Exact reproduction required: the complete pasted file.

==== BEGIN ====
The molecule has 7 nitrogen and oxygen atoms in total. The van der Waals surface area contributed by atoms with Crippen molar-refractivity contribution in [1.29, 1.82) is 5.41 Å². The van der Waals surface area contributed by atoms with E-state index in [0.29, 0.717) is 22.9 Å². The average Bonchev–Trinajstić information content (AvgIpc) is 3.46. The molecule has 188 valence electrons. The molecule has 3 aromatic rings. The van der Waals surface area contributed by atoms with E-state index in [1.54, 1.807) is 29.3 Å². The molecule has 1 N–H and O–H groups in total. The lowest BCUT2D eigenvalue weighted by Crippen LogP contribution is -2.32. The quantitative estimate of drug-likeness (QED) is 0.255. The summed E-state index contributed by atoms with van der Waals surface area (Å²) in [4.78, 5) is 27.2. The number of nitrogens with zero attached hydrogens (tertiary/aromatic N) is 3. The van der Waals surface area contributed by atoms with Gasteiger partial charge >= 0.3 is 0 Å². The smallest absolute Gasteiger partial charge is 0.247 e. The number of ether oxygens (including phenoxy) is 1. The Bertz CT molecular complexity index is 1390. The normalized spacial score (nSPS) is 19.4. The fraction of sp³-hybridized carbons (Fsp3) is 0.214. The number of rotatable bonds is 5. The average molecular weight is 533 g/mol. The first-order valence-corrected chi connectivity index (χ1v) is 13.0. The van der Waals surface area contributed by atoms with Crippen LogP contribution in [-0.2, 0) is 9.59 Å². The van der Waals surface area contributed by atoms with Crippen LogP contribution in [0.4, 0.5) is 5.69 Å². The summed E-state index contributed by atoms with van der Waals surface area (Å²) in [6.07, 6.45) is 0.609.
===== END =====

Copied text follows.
The molecule has 7 nitrogen and oxygen atoms in total. The van der Waals surface area contributed by atoms with Crippen molar-refractivity contribution in [1.29, 1.82) is 5.41 Å². The van der Waals surface area contributed by atoms with E-state index in [0.29, 0.717) is 22.9 Å². The average Bonchev–Trinajstić information content (AvgIpc) is 3.46. The molecule has 188 valence electrons. The molecule has 3 aromatic rings. The van der Waals surface area contributed by atoms with E-state index in [1.54, 1.807) is 29.3 Å². The molecule has 1 N–H and O–H groups in total. The lowest BCUT2D eigenvalue weighted by Crippen LogP contribution is -2.32. The quantitative estimate of drug-likeness (QED) is 0.255. The summed E-state index contributed by atoms with van der Waals surface area (Å²) in [4.78, 5) is 27.2. The number of nitrogens with zero attached hydrogens (tertiary/aromatic N) is 3. The van der Waals surface area contributed by atoms with Gasteiger partial charge >= 0.3 is 0 Å². The smallest absolute Gasteiger partial charge is 0.247 e. The number of ether oxygens (including phenoxy) is 1. The Bertz CT molecular complexity index is 1390. The normalized spacial score (nSPS) is 19.4. The fraction of sp³-hybridized carbons (Fsp3) is 0.214. The number of rotatable bonds is 5. The average molecular weight is 533 g/mol. The first-order valence-corrected chi connectivity index (χ1v) is 13.0. The van der Waals surface area contributed by atoms with Crippen LogP contribution in [-0.2, 0) is 9.59 Å². The van der Waals surface area contributed by atoms with Crippen LogP contribution in [0.4, 0.5) is 5.69 Å². The summed E-state index contributed by atoms with van der Waals surface area (Å²) in [6.07, 6.45) is 0.609.